Parents and Children

Parents and ChildrenAddiction is not only a devastating problem for the individual, but also for the children of addicts. Those children who live under the same roof as an parent with a substance abuse problem are in danger of developing any number of emotional problems. If a family breaks up over the issue of substance abuse, or if the children are removed from the destructive environment, these problems can follow them. A child’s reaction may be to withdraw or to behave violently; shame and guilt can color their behavior, too, as they attempt to keep the secrets of the family. Issues of self-esteem, attachment and trust become a part of their life when forced to cope with this situation. How do you talk to children about the chaos they’re experiencing? How do you explain to children about addiction?

There are key messages such children should hear, recommended by the National Center on Substance Abuse and Child Welfare. First, children need to know that addiction is a disease, that their parents aren’t “bad,” but have a sickness, and that when they’re high or drunk, their behavior may be mean or won’t make sense. Second, it’s not the fault of the children; they’re not responsible for it; just as they didn’t cause it, they are not the ones who can stop it. Also, the children should know that they aren’t alone in this situation. Sadly, there are millions of children who have alcoholic or addicted parents; it’s likely that there are other children in their own school that may be experiencing something similar.

They should know too that it’s acceptable to discuss the problem; they don’t have to feel embarrassed or ashamed or scared about it. They don’t have to, nor should they, keep this particular family secret. They need to go to talk with someone they trust, whether that be a counselor or teacher, or a peer who has training from support groups like Alateen.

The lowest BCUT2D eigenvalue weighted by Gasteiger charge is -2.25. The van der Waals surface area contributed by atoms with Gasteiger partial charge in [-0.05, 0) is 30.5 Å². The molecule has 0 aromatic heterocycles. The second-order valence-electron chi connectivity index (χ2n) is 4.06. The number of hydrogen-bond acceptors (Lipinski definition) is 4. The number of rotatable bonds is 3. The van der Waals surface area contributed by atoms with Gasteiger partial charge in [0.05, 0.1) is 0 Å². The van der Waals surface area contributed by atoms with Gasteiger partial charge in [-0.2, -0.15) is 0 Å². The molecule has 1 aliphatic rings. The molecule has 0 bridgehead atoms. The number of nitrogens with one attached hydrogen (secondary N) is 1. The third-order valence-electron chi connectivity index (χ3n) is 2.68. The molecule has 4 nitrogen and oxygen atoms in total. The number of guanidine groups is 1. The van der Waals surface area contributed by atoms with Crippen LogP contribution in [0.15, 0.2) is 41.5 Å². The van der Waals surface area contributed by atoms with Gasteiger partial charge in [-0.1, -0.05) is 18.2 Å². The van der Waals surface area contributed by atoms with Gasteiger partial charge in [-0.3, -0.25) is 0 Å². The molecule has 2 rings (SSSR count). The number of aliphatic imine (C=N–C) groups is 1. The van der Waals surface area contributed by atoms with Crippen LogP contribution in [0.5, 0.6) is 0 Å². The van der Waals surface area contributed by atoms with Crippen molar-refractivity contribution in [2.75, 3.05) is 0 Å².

These basic ideas need to be driven home. The National Association for Children of Alcoholics, for instance, recommends that children should learn and follow what they refer to as the 7 C’s of Addiction. In essence, these seven C’s reiterate the idea that the child didn’t cause it, cure it, or control it. Further the seven C’s tell children that they can cope with their situation by caring for themselves through communicating feelings, making choices that are healthy, and by celebrating themselves.

All of this is focused on getting across the message that children aren’t responsible for the addictions of their parents, and that in order to survive this bad situation, children should strive to remember that they have self-worth independent of the family unit.

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